5 On Your Side

Beware of foreign transaction fees

Posted September 2, 2009

Map Marker  Find News Near Me

— Consumers traveling outside of the United States are likely familiar with foreign transaction fees. But as Raleigh resident Sheila Beal found out, you might still have to pay the fee even if you never leave the country.

“It was beautiful. I really learned a lot about Alaska,” Beal said of her trip to Alaska.

However, the trip also taught her about credit card fees, specifically foreign transaction fees. After she paid for the vacation, $259 worth of foreign transaction fees appeared on her credit card bill.

“For the life of me, I couldn't think of anything we had purchased internationally that would have created this foreign transaction fee,” Beal said.

When Beal called the credit card company, she was told the fees steamed from her Alaska vacation. However, the travel agency she booked the vacation through was based in Texas, they flew on American Airlines and cruised in Alaska.

“The cruise company banks in Ireland, so that initiated the foreign transaction fee,” Beal said she later learned.

The credit card company told her that when a company banks in a foreign country, under their policy, they can add a fee of up to 3 percent of a charge.

“I don't think it is right at all,” Beal said.

Complaints over foreign transaction fees are rampant on the Internet. LowCards.com recently posted an online warning about the fees.

Bill Hardekopf, CEO of LowCards.com, told WRAL’s 5 on Your Side that while many credit card issuers list the fee in their policies; until recently, most only added it to charges made outside the country. But he said some credit card issuers have since expanded the fee to transactions processed outside the U.S.

However, Nessa Feddis, a spokeswoman for the American Bankers Association, said credit card issuers have always charged the fee because foreign transactions cost more. She said what is "rare" about Beal's case is that a U.S.-based company used a foreign bank. She said those rarities always involve Internet transactions.

Beal said she sees the fee as nothing more than a money maker for credit card companies.

“This is a shady fee,” she said. “It's padding the credit card company's pocket."

The cruise line has since refunded Beal's $259.

If something like this happens to you, contact your credit card company and explain you were in the U.S. when you made the transaction. If that doesn't work, call the merchant.

4 Comments

This story is closed for comments.

Oldest First
View all
  • prn13norm Sep 8, 2009

    I recently sold a house and lessened my debt by almost $200,000. with the profit I paid off two outstanding credit card bills in full and paid off half my balance owed on my Bank of America Credit Card. I then called Bank of America to see if my credit line interest rate could be reduced due to my recent debt reduction. Not only did they not reduce my credit line interest rate they proceeded to cut my credit limit on the credit line account by $12,000, close a credit card I had with no balance owed and cut my other existing credit card limit in half. This card I have had for over 30 years. NEVER have I been late or missed a payment on any account in my entire life! I intend to pay off these accounts then tell Bank of America what they can do with their credit.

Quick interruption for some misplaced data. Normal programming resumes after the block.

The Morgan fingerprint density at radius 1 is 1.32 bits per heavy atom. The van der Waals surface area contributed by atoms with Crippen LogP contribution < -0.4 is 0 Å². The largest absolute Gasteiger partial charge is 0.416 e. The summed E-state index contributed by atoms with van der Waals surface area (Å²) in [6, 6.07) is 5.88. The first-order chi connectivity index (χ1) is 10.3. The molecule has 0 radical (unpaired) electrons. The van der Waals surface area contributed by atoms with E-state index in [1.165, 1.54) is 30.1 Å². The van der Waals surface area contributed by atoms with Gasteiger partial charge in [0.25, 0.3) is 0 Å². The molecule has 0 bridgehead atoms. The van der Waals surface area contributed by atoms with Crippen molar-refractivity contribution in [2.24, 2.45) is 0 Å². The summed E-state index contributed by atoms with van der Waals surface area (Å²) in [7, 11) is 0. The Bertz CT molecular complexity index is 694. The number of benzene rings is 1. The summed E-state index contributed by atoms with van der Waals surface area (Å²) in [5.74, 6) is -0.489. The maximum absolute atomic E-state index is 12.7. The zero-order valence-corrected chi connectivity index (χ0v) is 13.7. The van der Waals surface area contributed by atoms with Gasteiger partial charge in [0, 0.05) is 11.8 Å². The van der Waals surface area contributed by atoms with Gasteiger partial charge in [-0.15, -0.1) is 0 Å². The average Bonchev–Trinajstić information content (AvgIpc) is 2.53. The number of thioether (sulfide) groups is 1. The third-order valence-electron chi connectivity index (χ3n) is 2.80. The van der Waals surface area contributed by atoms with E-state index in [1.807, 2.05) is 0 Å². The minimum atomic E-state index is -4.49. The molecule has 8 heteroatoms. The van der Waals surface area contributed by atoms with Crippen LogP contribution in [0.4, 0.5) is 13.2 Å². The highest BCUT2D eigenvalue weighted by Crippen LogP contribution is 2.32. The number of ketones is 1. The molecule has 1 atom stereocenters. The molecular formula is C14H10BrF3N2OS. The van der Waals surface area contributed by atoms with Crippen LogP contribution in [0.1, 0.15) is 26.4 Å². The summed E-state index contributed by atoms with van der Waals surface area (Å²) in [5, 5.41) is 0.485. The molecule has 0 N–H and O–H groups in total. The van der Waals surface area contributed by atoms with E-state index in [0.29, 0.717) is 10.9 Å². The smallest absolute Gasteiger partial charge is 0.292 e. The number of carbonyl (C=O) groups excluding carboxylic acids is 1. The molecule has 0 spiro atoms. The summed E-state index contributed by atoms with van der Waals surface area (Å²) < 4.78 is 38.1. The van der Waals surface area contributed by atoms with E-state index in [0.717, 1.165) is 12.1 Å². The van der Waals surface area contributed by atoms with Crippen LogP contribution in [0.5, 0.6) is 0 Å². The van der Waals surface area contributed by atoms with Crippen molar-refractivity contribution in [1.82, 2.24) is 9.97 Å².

The Banks are the "Robber Barons" of this century!

  • drh3102 Sep 3, 2009

    I would like to know the name of the cruise line and if there are any other cruise lines that do this. I think this is necessary information in order to complete the story.

  • ranquick Sep 2, 2009

    Until the Feds take control of this we will continue to be killed by these fees and interest, what kills me is the Feds loan money a t a very low interest rate and then they charge VERY VERY HIGH interest, how in the worl can they ask for Bailout at the rates they charge, I think the Fed need to put a reg out saying if you borrow from Feds you can;t charge more than 10% what we charge you.

  • tpbwetland Sep 2, 2009

    The Alaskan cruise ship line has some banking transactions in Ireland, therefore your stay in Alaska occurs in a foreign country. Everything I purchased in the last 3 years was produced in a factory in Mexico or China. Does that mean the next credit card transaction I make at my local grocery store around the corner, my credit card institution will charge me a 4% foreign transaction fee? You bet your life they will! What has gone wrong with country? We have turned into a corpocracy where socialism, entitlements, and corporate welfare run wild for the rich, while the rest of us middle class fall further and further behind in capitalism. We have decided to only use cash for now on, anyway. Why give the stealing banks another reason to steal from us?!